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Why is linguistic competence often used as a measure and scale of social categorization - Essay Example

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Social categorization is a tool that is used by sociologists to help understand the complexities of human social existence. While some categories such as gender, age, class, ethnicity and economic position are relatively easy to define and use, there are nevertheless a number of complicating factors which make it difficult to understand the connections which may exist between such categories…
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Why is linguistic competence often used as a measure and scale of social categorization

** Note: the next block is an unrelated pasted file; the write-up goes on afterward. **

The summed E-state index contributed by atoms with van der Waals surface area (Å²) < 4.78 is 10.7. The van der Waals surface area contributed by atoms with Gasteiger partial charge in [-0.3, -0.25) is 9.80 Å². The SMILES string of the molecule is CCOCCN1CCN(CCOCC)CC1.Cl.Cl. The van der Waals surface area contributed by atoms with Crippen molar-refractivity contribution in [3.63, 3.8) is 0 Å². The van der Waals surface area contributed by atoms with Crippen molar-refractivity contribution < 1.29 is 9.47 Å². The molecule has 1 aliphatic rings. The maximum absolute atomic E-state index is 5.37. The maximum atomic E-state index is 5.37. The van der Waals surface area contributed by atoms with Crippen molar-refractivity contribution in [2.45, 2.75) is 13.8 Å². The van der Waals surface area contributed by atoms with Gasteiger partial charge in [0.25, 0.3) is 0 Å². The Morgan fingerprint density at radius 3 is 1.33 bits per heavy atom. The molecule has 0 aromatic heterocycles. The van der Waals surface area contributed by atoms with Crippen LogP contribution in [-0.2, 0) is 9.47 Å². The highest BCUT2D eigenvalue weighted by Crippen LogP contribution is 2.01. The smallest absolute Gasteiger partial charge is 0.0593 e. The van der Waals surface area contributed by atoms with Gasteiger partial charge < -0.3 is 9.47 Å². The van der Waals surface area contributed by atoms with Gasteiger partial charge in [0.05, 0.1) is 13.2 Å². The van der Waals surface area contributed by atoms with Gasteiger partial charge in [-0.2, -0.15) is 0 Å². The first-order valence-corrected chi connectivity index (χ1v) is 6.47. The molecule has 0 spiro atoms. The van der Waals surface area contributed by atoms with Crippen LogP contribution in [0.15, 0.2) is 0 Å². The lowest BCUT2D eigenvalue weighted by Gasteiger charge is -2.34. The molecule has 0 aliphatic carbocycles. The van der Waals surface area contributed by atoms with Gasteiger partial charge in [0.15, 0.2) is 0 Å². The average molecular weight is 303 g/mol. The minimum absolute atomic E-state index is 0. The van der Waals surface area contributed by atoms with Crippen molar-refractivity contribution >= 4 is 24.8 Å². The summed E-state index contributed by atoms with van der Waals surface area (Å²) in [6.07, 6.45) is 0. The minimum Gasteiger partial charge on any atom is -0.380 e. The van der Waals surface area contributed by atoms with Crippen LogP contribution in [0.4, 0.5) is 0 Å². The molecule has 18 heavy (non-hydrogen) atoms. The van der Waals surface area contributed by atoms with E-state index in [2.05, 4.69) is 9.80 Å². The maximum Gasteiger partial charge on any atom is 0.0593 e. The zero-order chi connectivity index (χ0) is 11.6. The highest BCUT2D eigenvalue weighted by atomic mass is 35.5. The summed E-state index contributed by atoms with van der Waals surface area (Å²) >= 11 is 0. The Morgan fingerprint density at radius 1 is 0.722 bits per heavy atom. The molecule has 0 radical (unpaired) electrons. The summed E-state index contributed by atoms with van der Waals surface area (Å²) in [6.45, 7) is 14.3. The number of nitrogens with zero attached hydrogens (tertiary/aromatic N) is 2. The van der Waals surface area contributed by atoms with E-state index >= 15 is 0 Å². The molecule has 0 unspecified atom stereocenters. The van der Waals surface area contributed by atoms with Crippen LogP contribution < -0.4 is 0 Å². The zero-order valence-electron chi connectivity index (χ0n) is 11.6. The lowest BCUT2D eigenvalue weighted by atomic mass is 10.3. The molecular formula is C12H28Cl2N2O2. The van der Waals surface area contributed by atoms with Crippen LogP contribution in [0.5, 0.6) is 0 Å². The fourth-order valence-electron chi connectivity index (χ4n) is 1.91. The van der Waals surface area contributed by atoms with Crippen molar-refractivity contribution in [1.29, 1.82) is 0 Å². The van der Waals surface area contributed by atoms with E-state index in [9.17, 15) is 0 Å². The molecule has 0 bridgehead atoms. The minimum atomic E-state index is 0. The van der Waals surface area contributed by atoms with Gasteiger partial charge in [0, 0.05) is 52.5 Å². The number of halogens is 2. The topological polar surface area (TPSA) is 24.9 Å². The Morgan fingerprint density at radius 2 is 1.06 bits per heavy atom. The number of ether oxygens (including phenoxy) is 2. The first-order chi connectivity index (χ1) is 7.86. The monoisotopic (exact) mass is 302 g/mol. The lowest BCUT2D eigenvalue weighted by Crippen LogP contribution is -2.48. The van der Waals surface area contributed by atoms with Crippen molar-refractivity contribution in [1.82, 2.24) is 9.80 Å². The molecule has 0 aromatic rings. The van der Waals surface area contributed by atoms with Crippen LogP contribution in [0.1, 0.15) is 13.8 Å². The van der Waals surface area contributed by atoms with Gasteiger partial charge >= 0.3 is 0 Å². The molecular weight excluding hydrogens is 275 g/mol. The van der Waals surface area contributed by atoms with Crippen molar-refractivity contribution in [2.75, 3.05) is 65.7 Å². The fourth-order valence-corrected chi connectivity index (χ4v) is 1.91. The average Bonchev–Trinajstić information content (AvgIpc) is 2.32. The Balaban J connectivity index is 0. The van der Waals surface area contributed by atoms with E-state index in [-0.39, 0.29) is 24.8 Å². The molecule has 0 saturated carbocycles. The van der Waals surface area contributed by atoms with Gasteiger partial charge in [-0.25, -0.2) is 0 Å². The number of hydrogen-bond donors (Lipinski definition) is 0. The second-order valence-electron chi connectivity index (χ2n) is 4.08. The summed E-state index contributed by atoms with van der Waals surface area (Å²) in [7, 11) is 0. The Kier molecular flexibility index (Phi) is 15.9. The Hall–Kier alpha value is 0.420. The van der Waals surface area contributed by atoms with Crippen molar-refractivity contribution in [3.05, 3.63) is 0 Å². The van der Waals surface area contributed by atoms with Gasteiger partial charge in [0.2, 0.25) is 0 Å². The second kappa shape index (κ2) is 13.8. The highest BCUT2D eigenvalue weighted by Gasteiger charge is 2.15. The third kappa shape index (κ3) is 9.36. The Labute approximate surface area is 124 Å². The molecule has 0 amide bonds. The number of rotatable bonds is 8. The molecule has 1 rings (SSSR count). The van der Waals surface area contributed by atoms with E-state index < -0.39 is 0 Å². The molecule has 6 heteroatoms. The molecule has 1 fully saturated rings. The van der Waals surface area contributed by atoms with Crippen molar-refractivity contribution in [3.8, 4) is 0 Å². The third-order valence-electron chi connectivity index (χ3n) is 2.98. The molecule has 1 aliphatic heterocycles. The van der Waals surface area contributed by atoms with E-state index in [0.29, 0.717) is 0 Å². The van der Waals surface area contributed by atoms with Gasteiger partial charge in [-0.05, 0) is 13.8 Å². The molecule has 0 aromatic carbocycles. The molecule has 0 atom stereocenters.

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Download file to see previous pages In some cases these categorizations even appear to contradict each other, and so more subtle means of categorization would be useful to researchers in illuminating the differences and similarities that exist in and between different social groups. This paper examines the variable of linguistic competence, and suggests why it is so often used in combination with other measures and scales of categorization in studies of complex modern communities. In the last few hundred years, the world has become increasingly connected, due to factors such as industrialisation, urbanisation and now the advent of the internet and an international and largely capitalist market characterised by globalisation. People travel more, and there is significantly more interaction between different groups, especially in urban areas which attract people because of the possibility of employment and economic success. In more isolated and rural societies, social categorization is a fairly straightforward process. Categories are more enduring, and people can be allocated quite distinctly into separate analytical spheres. Nowadays most Western societies and increasing numbers of developing countries have seen a huge shift to urban lifestyles, and connections are now much more extensive, with the result that sociologists have difficulty in finding frameworks of analysis which explain exactly how society is changing over time. It is important, therefore, to find new categories which take account of greater diversity in populations, and help to see the order that exists within an apparently chaotic situation. One key insight was contributed by Labov, who realised that language variation is a socially regular phenomenon, and that this is true both in smaller, homogeneous societies, and in large, linguistically heterogeneous cities. (Labov, quoted in Milroy and Milroy, 1992, p. 1.) While social class is a useful categorization, especially for large scale political and economic processes, it has limitations when it comes to the detail of how people interact at a personal level. Milroy and Milroy take the view that a smaller scale and finer approach is to be found in the analysis of linguistic and social variation which occurs within networks that people construct in their day to day lives. The study of linguistic variation is a tool can be used to describe how people express their affinity with certain groups, and their separateness from other groups. This more refined approach does not negate the macro level social class distinctions of classical sociology, but rather enhances and complements them, with a view to finding out more specific types of information that tends to get lost in these larger categories. A complicating factor in this field is the differing conceptions that researchers have of society itself. It is possible, for example, to integrate sociolinguistic theories into the views of Marx, positing an eternal struggle going on between hegemonic forces and resistant forces. Social class plays a big role in this world view, because higher class groups exercise power over others and can exploit those who are economically weaker. This political understanding can explain some of the variations that can be observed over longer periods of time. It illuminates why people can be categorized in groups of according to their compliance with dominant norms, for example in some countries such as Italy and Germany there is a distinction between standard language and regional dialect language which is related to social class. In these countries there is a relation of ...Download file to see next pagesRead More
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